The students of Skala roomed in friends' homes in Borchov. Friendly relationships prevailed amongst the Borchov students and their Skala friends. For four years we sat on the same bench for studies: Zisyeh Tiffer (zl) and Abba Weisman (zl) from Borchov and I and Moishe Metzer from Skala. In the row in front of us [sat] Yizchak Budian. In the afternoon we used to do our homework while the evening hours were always dedicated to meeting companions, mostly from outside of school. In the course of time a closely-knit group developed. The love for one another was like that of brothers. Even during the summer vacation months contact continued with reciprocal visits, hikes, etc. In the summer of 1932 Yitzchak Budin visited me. We sat outdoors in the sunshine when suddenly we got an idea: Let's visit our friend Carolina Zilberstein who lives in Dzinlov. We got up and set out on our way, on foot naturally. The distance was 70 kilometres. On the eve of Shabbat we reached Khuristkov and we created a sensation. At that precise moment there was great tension in that city, to such an extent that there were even enemy encounters between the two organizations of which we were members, and our appearance lessened the tension. We were like messengers of peace who restored good relations on both sides.
I can't get over the fact that many years before the Shoah the fate of the youth of four or five cities including their parents, relatives, all met their fate in the same central city, Borchov. In the end they were all buried in the same mass grave and if any survived it was a miracle.
I will never forget the warm atmosphere that surrounded us chevrah (Bund movement and others) in the home of the Budian family. We had great admiration for Yitzhak's father, his wisdom, his smile. His outward appearance was very impressive, his talent for writing was great. Yitzhak's mother treated us like her own sons. We felt as though we were in the home of our mother and father. Yollick Budian was a symbol for us of a fine young man... an elegant gentleman and Anzia had a smile that could break your heart expressing friendship and companionship. So it was that Borchov was like a second home for us, and our memories of those days will remain in the hearts of the remnants of the Shoah until our last breath.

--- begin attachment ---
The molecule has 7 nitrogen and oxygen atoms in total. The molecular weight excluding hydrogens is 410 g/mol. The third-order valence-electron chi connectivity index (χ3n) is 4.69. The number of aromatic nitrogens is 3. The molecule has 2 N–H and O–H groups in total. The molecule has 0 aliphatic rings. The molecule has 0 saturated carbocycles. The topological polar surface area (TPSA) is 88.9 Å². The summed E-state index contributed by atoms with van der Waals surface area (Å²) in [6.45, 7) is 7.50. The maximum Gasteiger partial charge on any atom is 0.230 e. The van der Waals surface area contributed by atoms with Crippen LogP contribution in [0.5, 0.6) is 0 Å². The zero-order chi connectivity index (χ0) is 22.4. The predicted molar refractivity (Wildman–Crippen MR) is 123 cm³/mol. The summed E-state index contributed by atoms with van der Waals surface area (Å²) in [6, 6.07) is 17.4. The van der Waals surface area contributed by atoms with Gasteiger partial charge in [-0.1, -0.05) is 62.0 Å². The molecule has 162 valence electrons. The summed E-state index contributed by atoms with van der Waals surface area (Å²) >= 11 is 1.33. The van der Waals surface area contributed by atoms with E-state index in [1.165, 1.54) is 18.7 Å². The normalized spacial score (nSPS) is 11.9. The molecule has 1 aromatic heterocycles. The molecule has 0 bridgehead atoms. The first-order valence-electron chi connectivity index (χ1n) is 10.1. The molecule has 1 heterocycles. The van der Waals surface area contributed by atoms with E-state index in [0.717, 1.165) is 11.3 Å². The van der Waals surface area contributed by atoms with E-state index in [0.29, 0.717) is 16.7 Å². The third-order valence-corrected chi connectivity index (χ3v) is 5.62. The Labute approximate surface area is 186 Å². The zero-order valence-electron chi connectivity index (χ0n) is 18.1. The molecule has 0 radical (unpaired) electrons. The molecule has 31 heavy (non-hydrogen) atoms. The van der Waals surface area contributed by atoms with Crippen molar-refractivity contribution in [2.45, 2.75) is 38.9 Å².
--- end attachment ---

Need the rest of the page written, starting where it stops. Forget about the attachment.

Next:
During Pesach of the year 1943 the Gestapo ordered all males from the age of 12 60 to assemble in Borchov in order to receive identity cards. Thousands of Jews from Skala, Milnitza, Koralovka and nearby towns appeared in the town square of Borchov not realizing what a bitter fate awaited them. Never before had so many of the area's Jews come willingly as they did at that time. It was a cruel step, one of many resulting in the dispatch of masses exclusively to labor camps and to their deaths. This bitter fate affected hundreds of Jews from Skala and hundreds of Jews from Borchov whose pain and suffering they could not prevent.
In the course of a month Borchov became the last station for the terrible roundup of the Jews of the surrounding towns as they went on their last journey. The terrible days came during which the pit opened its mouth and swallowed thousands of victims. The world did not become silenced, the sun did not vanish nor did any human response come from the thousands of Ukrainians and Poles who stood by and observed quietly as thousands of their fellow human beings went to their deaths in the pits in the June days of 1943. Among the holy martyrs was my mother, Sosya Lachman (zl), whose maiden name was Harshar. I'll never know how it happened, how the last spark of her life was eliminated. Only this I know together with her brothers and sisters, male and female soldiers who all died a martyr's death they all lie buried together in the cemetery of Borchov.
The chief historian of the tragic Jewish record proves once again how Jews know how to die together though they don't always know how to live together.